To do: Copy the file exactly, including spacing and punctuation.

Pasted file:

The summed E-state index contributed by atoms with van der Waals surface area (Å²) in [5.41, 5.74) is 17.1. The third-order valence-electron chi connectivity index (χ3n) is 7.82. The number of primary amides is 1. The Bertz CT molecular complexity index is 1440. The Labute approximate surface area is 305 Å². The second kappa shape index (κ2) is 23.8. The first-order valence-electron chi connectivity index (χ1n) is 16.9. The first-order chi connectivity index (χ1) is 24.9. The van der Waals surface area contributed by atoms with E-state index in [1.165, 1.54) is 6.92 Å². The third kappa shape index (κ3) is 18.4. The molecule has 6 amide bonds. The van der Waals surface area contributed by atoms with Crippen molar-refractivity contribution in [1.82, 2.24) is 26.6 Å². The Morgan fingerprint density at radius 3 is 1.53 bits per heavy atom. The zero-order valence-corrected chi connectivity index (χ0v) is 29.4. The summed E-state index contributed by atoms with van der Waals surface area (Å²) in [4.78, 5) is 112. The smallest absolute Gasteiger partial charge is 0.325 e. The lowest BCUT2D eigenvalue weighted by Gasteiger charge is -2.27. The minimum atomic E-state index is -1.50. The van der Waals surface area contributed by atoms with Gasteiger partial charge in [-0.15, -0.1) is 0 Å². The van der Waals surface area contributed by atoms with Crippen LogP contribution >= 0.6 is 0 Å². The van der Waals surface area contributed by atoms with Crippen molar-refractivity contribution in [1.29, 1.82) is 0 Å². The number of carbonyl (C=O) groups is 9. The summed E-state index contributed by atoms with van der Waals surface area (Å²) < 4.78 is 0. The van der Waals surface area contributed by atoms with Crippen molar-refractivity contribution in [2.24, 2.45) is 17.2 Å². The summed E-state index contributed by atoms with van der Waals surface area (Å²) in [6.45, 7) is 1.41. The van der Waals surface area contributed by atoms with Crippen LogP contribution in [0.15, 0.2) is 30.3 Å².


The summed E-state index contributed by atoms with van der Waals surface area (Å²) in [5.41, 5.74) is 17.1. The third-order valence-electron chi connectivity index (χ3n) is 7.82. The number of primary amides is 1. The Bertz CT molecular complexity index is 1440. The Labute approximate surface area is 305 Å². The second kappa shape index (κ2) is 23.8. The first-order valence-electron chi connectivity index (χ1n) is 16.9. The first-order chi connectivity index (χ1) is 24.9. The van der Waals surface area contributed by atoms with E-state index in [1.165, 1.54) is 6.92 Å². The third kappa shape index (κ3) is 18.4. The molecule has 6 amide bonds. The van der Waals surface area contributed by atoms with Crippen molar-refractivity contribution in [1.82, 2.24) is 26.6 Å². The Morgan fingerprint density at radius 3 is 1.53 bits per heavy atom. The zero-order valence-corrected chi connectivity index (χ0v) is 29.4. The summed E-state index contributed by atoms with van der Waals surface area (Å²) in [4.78, 5) is 112. The smallest absolute Gasteiger partial charge is 0.325 e. The lowest BCUT2D eigenvalue weighted by Gasteiger charge is -2.27. The minimum atomic E-state index is -1.50. The van der Waals surface area contributed by atoms with Gasteiger partial charge in [-0.15, -0.1) is 0 Å². The van der Waals surface area contributed by atoms with Crippen LogP contribution >= 0.6 is 0 Å². The van der Waals surface area contributed by atoms with Crippen molar-refractivity contribution in [1.29, 1.82) is 0 Å². The number of carbonyl (C=O) groups is 9. The summed E-state index contributed by atoms with van der Waals surface area (Å²) < 4.78 is 0. The van der Waals surface area contributed by atoms with Crippen molar-refractivity contribution in [2.24, 2.45) is 17.2 Å². The summed E-state index contributed by atoms with van der Waals surface area (Å²) in [6.45, 7) is 1.41. The van der Waals surface area contributed by atoms with Crippen LogP contribution in [0.15, 0.2) is 30.3 Å².